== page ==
Well, not very interesting, of me, I know. And I’m breaking the chain by not tagging people, but hey, knock yourself out if you wanna do it.

Sunday, May 06, 2007

No female Prez for France

Sarkozy has won the French election, at the expense of a female holding the office. Not that I am a supporter of Royal, I think she has said some really irresponsible things, and her plans for her presidency, while nice in an ideal world, just didn't seem to make any practical sense (well, or at least, they would have cost more money than I think could have been covered, but she is a pure socialist, so there you go). Sarkozy is kinda dry, though, I really kinda liked Bayrou, but center liners never make the cut. Still, it ain't my country. Let the French do what they will. I really hope Sarkozy is good for them, funny face and all.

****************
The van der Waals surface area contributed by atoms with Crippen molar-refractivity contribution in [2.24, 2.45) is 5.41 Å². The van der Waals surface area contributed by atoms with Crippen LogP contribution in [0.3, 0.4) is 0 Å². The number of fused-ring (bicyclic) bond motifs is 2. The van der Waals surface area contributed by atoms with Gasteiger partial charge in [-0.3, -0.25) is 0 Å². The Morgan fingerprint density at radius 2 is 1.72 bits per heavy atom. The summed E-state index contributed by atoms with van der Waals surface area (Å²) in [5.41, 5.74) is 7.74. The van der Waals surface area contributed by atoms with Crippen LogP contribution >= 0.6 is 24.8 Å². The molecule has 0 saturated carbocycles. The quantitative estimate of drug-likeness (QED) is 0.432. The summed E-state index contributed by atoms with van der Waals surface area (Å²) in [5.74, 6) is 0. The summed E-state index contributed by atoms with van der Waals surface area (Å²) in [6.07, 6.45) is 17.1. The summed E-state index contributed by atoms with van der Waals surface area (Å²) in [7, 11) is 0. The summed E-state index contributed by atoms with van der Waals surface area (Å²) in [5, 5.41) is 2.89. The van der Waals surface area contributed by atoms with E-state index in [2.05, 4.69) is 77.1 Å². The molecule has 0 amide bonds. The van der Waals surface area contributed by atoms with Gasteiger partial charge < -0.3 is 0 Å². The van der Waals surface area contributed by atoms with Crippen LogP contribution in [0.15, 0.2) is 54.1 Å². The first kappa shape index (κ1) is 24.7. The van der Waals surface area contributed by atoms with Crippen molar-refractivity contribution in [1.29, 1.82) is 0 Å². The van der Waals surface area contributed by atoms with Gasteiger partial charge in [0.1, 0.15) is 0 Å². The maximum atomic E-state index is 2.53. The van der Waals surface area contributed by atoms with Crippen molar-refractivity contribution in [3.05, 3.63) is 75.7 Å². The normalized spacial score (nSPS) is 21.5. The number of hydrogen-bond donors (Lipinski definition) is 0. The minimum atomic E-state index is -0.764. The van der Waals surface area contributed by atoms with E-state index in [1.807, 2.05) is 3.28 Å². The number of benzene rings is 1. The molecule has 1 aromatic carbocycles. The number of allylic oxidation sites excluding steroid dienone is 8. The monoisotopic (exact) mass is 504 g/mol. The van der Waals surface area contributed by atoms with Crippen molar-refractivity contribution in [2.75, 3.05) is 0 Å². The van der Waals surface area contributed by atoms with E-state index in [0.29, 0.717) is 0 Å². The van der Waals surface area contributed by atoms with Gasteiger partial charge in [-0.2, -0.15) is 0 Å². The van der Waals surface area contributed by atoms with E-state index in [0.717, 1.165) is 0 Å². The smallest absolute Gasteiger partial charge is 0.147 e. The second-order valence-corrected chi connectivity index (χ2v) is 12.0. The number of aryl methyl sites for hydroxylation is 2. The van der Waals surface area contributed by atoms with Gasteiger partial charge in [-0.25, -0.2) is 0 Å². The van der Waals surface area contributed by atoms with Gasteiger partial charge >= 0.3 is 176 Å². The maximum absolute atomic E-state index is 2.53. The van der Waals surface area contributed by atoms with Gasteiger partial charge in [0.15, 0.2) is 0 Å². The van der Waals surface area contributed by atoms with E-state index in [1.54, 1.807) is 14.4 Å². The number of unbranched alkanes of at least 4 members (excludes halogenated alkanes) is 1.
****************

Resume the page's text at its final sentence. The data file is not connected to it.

Now, if only the U.S. would hold elections the same way - on a Sunday, with a strict no campaigning day the day before. I mean really, people need to chill for at least 24 hours on that crap. It is nice that European countries allow for that.

Friday, May 04, 2007

Help enact the Lupus REACH Amendments, H.R. 1192

I've shared with the world the story of my life with lupus, and now I'm asking any Americans who read this blog to help. It will just take a few minutes to email your U.S. Representative asking him or her to cosponsor the Lupus REACH Amendments of 2997, H.R. 1192, which will significantly enhance efforts to understand and treat lupus. The Amendments will increase lupus research, support vital lupus epidemiology studies and data collection, and authorize programs to heighten public and professional awareness of lupus.